Note that Epsom salts also contain sulfur and that too much can cause a soil imbalance and serious harm to plants. Additionally, Epsom salts can’t be used as a blossom end rot treatment.

Sulfur

Sulfur has a role in the formation of proteins, amino acids, vitamins and oils. Its most bioavailable form is the sulfate ion, SO4 2-.

According to Penn State, symptoms of sulfur deficiency first appear on younger leaves. A sulfur deficient plant is usually pale green, yellowish-green to completely yellow.

Sulfur deficient plants are small with small and often narrow leaves. Deficient plants will also have thin stems with inhibited longitudinal growth.

The older leaves don’t show this chlorosis or yellowing of healthy green leaves, which is one way to differentiate between this and nitrogen deficiency.

Sulfur deficiency can be caused by a pH imbalance or soil depletion caused by growing the same crops in the same place year after year. Prevent sulfur deficiency by practicing crop rotation.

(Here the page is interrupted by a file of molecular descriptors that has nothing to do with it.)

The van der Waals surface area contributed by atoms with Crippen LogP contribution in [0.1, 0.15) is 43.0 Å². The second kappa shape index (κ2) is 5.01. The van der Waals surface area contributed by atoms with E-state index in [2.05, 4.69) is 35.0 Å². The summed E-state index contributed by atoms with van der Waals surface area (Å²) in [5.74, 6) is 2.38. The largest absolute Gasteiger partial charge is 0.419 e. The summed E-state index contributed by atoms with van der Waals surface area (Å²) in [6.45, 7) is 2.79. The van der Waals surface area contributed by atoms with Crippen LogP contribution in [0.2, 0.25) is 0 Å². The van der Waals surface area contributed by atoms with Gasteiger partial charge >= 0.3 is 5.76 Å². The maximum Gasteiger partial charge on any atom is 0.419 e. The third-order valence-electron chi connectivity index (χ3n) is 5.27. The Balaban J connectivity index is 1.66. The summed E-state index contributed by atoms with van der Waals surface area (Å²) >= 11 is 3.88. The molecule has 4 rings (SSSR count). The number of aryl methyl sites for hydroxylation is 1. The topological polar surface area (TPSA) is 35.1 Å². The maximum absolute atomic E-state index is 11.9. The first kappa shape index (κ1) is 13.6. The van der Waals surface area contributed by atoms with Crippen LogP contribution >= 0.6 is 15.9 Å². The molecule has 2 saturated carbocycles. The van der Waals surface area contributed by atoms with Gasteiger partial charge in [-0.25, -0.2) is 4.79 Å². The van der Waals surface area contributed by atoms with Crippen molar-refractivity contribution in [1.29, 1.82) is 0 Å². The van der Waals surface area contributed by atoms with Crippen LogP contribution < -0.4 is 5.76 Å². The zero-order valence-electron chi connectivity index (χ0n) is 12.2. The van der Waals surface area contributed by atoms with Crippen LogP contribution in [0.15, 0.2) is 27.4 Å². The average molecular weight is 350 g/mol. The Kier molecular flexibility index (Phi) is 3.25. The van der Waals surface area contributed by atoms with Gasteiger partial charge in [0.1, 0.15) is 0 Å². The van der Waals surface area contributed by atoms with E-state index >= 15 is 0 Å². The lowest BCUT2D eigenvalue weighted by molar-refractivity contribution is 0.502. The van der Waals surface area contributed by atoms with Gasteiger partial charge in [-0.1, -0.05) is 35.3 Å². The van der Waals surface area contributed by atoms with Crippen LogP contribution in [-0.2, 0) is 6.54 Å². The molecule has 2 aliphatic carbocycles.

How to treat sulfur deficiency in plants

Remember that Epsom salts contain sulfur but also have their drawbacks. Sources of sulfur include compost and compost tea, both of which are easy to use.

Some fertilizers may contain sulfur, but make sure you check the labels. This is one exception to the elementary rule because adding elemental sulfur to the soil offers some benefits.

Keep the plants in your home garden healthy by preventing shortages of the secondary nutrients calcium, magnesium and sulfur.

Boost your harvest by learning how to treat and prevent deficiencies in these important secondary nutrients.

Watch the video below for 15 vegetable gardening tips for beginners.

This video is from the Backyard Farming channel on Brighteon.com.

More related stories:

Home gardening tips: A beginner’s guide to composting.

Home gardening: 3 Benefits of crop rotation.

Work smarter, not harder: 6 Home gardening hacks to try.

Sources include:

TheOrganicPrepper.com

CropLife.com

PlantScience.psu.edu

Extension.SDState.edu

Brighteon.com

Originally posted: https://www.naturalnews.com/2022-06-27-secondary-nutrients-that-help-nourish-garden-plants.html